Monday, December 20, 2010


It's mine. A strange thing to say for someone who believes 'property is theft'. Perhaps I appropriated Pierre-Joseph Proudhon's refrain having grown up in a little hamlet by the sea and saw the property boom driven by real estate agents, speculators and sea changers. Perhaps it is a grumpy reaction to the realisation that unless I marry a lawyer, become a FIFO* miner or write a best seller, I would seriously struggle to afford a home in the place that nurtured me. The latter grumpiness is more plausible.

But the speculators did help our Great Southern Land double exponentially in price over the last few years and the real estate agents (or at least the flunkies who really wanted to sell houses but got stuck with dirty, filthy renters) held the roofs over our heads in their sweaty, bargaining palms.

If I sound a bit wild, that is because I am, or have been. It got to the point in the early part of this year where I was beside myself with crankiness about my situation. So I went for a drive east, past the strange magic of the Fitzgerald and found a place for sale, for an amount that was 'gatherable'.

I fell in love with the white quartz country there. The last night I camped there, possums clicked in the trees around me and I listened to ABC's Port Augusta. Mary McKillop had just been sainted in Rome and South Australia was all abuzz. I discovered later that the township of Kundip is the home for three species of plants that are endemic to the area, including two that haven't even been named yet. Kundip is near Hopetoun and the Cullen Inlet (handy for a girl with a penchant for mullet). Twice the town has thrived with people after gold and twice the town has died and all its building dismantled and taken away. My block is the site of the old green grocer's shop. Down the track is the ruins of the pub's cellar.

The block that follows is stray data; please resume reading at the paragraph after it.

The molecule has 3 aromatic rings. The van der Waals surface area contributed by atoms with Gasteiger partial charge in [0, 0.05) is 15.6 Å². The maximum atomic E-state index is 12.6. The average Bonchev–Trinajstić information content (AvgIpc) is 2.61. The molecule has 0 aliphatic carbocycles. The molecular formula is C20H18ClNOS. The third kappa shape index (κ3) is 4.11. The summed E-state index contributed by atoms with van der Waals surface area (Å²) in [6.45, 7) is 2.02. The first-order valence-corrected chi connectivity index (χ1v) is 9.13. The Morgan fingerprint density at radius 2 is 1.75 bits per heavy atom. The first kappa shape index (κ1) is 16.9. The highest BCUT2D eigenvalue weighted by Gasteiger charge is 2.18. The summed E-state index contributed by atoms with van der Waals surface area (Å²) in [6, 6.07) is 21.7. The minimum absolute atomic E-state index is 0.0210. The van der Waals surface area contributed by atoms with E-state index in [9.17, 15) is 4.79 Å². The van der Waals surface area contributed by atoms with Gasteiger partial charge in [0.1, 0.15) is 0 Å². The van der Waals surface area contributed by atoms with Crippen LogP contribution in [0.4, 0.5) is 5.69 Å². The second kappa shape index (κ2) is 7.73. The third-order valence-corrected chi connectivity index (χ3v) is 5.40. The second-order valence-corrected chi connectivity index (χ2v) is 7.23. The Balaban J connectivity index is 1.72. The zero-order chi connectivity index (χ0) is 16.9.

*FIFO: Fly in Fly out: Western Australian language for workers who live down south and fly north to work in the mines. The work usually involves a shift of two weeks on, one week off and the workers live in 'dongas', transportable accomodation.


  1. Gorgeous! Quartz means the land has special 'energetic' properties. Don't feel bad, happens to us all Sarah. I refuse to believe that you and I will ever be 'mainstream' kind of people, but some things are just about being a human being who wants a sense of homeland.

  2. Thanks Michelle, yes it is a special, quite addictive place.

  3. I was going to say something about owning land - or buying - it but it leads on to inevitable comparisons. Satisfaction, I think, is probably an apt word..